Canada’s indigenous leaders have reached an agreement with government officials in a land dispute that has sparked widespread protests and railway blockades throughout the country.
The tentative resolution follows three days and nights of intense negotiations between hereditary chiefs of the Wet’suwet’en nation in British Columbia and federal and provincial ministers – but falls short of addressing concerns over a controversial natural gas pipeline project.
“We, I believe, have come to a proposed arrangement that will also honour the protocols of the Wet’suwet’en people and clans,” Carolyn Bennett, the Crown-Indigenous Relations minister, said.
Leaders met in British Columbia to address longstanding frustrations among the Wet’suwet’en over a previous refusal by the federal and provincial governments to recognise both Wet’suwet’en’s governance structure, which uses hereditary chiefs instead of elected councils, and their 22,000 sq km of traditional territory. The Wet’suwet’en have never signed away the rights to their land or agreed any treaty with the Canadian government.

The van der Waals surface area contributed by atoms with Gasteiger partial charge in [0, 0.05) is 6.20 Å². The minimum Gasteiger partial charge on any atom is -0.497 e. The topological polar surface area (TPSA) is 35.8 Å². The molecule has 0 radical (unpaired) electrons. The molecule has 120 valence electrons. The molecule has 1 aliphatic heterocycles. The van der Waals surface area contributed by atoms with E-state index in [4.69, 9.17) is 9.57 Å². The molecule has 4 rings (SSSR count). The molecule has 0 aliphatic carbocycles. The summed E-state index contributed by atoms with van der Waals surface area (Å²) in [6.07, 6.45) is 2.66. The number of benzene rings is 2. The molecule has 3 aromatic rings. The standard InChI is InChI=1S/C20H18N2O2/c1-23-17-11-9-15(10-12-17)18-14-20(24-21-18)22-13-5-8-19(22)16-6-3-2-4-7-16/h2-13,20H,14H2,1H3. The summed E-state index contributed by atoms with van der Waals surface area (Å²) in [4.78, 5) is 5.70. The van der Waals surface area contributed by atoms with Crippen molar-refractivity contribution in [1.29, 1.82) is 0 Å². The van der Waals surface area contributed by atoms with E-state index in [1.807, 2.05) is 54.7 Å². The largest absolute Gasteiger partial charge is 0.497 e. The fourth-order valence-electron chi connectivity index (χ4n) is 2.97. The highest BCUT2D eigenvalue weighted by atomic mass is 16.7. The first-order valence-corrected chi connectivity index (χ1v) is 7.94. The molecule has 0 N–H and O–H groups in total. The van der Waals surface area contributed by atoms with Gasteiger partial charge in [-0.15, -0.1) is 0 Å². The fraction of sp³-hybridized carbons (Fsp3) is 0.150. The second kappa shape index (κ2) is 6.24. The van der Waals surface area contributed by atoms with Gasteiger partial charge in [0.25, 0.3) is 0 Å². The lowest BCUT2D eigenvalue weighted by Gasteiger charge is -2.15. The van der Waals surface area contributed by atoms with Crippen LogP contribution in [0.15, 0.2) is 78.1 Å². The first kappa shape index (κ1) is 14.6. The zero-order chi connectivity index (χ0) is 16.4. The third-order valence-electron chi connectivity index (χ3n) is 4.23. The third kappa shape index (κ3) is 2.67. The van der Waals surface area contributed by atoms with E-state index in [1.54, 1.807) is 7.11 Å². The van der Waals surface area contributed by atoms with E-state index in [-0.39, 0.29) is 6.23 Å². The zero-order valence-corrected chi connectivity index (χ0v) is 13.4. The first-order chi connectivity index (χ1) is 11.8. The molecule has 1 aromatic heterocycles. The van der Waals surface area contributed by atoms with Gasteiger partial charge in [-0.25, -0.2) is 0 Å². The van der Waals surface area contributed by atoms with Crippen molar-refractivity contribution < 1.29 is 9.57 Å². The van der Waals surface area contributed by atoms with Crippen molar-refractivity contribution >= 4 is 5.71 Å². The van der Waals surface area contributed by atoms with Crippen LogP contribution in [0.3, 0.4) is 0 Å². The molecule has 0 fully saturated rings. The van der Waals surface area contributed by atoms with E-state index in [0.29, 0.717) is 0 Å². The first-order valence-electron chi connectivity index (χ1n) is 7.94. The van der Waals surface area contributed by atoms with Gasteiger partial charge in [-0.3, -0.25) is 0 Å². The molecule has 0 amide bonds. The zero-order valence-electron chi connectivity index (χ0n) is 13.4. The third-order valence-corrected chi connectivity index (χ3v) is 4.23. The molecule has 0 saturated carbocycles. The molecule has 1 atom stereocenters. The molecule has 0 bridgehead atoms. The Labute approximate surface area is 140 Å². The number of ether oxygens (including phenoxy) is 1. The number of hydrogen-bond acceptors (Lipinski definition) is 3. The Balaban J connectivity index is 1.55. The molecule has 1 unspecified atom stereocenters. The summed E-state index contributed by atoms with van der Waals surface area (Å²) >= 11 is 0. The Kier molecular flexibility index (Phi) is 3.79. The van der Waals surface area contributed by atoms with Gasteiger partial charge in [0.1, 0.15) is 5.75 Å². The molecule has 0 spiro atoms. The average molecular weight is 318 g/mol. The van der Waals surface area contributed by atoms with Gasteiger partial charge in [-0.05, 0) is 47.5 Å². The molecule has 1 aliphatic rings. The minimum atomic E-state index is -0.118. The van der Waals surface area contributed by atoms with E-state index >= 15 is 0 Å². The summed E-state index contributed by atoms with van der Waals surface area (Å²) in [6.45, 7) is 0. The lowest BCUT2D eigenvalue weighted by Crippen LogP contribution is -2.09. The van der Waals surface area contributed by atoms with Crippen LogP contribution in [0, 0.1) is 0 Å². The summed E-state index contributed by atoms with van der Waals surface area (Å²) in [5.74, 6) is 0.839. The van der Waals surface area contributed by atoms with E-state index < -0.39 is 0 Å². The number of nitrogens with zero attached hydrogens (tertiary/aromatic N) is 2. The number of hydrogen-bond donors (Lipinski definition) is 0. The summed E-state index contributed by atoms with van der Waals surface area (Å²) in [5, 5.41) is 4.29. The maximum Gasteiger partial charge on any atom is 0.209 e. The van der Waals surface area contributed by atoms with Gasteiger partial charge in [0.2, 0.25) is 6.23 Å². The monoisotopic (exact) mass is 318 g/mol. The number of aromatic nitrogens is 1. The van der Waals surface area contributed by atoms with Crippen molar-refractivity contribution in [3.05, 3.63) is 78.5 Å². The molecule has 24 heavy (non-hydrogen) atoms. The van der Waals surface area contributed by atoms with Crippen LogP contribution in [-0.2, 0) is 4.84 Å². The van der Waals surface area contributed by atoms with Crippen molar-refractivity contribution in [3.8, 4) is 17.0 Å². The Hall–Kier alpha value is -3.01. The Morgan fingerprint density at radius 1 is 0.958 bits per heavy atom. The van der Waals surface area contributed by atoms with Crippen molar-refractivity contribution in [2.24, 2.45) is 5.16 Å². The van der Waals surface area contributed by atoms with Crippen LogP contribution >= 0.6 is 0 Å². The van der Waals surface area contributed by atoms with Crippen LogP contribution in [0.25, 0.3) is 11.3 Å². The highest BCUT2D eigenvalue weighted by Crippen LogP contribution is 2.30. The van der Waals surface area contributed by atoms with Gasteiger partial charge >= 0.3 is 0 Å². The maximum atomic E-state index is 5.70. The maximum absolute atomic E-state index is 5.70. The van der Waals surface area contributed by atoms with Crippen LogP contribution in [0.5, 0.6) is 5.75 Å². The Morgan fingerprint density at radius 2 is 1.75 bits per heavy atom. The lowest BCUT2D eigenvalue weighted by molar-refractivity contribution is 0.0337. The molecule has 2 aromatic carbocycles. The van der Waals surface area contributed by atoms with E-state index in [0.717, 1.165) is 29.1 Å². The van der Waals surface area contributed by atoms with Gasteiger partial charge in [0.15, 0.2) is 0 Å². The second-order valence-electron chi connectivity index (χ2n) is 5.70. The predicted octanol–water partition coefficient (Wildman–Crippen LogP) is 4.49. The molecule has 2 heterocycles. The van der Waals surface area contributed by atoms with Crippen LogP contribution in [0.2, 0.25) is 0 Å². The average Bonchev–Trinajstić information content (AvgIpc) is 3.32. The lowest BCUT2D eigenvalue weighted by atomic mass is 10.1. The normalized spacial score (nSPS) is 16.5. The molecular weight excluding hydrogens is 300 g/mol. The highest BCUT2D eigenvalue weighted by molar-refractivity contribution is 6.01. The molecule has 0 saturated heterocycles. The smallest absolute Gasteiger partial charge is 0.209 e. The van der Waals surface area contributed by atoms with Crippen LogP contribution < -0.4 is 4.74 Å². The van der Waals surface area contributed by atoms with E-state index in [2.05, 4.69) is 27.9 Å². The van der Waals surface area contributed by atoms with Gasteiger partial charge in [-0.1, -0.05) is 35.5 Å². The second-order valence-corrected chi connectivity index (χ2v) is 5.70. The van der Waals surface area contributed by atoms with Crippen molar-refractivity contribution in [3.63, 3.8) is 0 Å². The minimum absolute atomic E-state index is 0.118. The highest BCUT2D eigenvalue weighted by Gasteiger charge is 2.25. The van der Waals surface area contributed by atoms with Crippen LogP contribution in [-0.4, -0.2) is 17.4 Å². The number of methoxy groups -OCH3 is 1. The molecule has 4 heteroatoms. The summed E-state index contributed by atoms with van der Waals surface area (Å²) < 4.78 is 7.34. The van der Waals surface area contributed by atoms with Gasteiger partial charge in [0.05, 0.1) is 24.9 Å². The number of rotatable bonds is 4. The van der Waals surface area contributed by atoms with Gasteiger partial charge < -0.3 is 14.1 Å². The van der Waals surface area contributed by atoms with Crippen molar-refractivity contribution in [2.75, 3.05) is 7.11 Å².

“As Wet’suwet’en, we are the land, and the land is ours,” chief Frank Alec, who goes by the hereditary name Woos, said at a news conference, calling the agreement “quite a milestone”.